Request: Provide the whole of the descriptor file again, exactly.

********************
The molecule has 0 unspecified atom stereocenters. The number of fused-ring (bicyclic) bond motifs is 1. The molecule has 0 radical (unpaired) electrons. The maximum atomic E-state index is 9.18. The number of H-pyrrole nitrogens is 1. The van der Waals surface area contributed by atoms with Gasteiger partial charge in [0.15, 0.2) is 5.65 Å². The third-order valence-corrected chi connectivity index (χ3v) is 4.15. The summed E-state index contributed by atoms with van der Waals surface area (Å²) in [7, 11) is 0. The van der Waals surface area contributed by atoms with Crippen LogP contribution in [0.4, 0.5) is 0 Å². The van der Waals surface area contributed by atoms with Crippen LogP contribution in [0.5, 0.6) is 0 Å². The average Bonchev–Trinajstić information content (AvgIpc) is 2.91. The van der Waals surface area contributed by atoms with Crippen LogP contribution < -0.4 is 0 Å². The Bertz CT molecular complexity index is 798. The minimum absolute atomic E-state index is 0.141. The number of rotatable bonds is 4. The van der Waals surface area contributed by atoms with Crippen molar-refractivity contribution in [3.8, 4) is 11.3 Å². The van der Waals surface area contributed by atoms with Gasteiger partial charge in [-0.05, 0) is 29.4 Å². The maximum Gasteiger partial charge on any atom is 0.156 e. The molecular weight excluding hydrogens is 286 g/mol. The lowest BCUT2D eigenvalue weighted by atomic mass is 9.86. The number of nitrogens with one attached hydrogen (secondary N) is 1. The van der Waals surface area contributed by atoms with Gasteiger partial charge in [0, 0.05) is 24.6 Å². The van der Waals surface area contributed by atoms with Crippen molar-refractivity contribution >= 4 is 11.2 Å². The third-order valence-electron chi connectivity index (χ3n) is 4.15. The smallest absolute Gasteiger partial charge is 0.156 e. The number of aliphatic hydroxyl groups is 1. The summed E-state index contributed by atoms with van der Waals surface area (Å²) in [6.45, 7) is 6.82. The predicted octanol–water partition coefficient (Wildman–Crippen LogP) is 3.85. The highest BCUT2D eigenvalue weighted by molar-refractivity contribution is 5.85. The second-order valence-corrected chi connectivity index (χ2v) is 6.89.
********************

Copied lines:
The molecule has 0 unspecified atom stereocenters. The number of fused-ring (bicyclic) bond motifs is 1. The molecule has 0 radical (unpaired) electrons. The maximum atomic E-state index is 9.18. The number of H-pyrrole nitrogens is 1. The van der Waals surface area contributed by atoms with Gasteiger partial charge in [0.15, 0.2) is 5.65 Å². The third-order valence-corrected chi connectivity index (χ3v) is 4.15. The summed E-state index contributed by atoms with van der Waals surface area (Å²) in [7, 11) is 0. The van der Waals surface area contributed by atoms with Crippen LogP contribution in [0.4, 0.5) is 0 Å². The van der Waals surface area contributed by atoms with Crippen LogP contribution in [0.5, 0.6) is 0 Å². The average Bonchev–Trinajstić information content (AvgIpc) is 2.91. The van der Waals surface area contributed by atoms with Crippen LogP contribution < -0.4 is 0 Å². The Bertz CT molecular complexity index is 798. The minimum absolute atomic E-state index is 0.141. The number of rotatable bonds is 4. The van der Waals surface area contributed by atoms with Crippen molar-refractivity contribution in [3.8, 4) is 11.3 Å². The van der Waals surface area contributed by atoms with Gasteiger partial charge in [-0.05, 0) is 29.4 Å². The maximum Gasteiger partial charge on any atom is 0.156 e. The molecular weight excluding hydrogens is 286 g/mol. The lowest BCUT2D eigenvalue weighted by atomic mass is 9.86. The number of nitrogens with one attached hydrogen (secondary N) is 1. The van der Waals surface area contributed by atoms with Gasteiger partial charge in [0, 0.05) is 24.6 Å². The van der Waals surface area contributed by atoms with Crippen molar-refractivity contribution >= 4 is 11.2 Å². The third-order valence-electron chi connectivity index (χ3n) is 4.15. The smallest absolute Gasteiger partial charge is 0.156 e. The number of aliphatic hydroxyl groups is 1. The summed E-state index contributed by atoms with van der Waals surface area (Å²) in [6.45, 7) is 6.82. The predicted octanol–water partition coefficient (Wildman–Crippen LogP) is 3.85. The highest BCUT2D eigenvalue weighted by molar-refractivity contribution is 5.85. The second-order valence-corrected chi connectivity index (χ2v) is 6.89.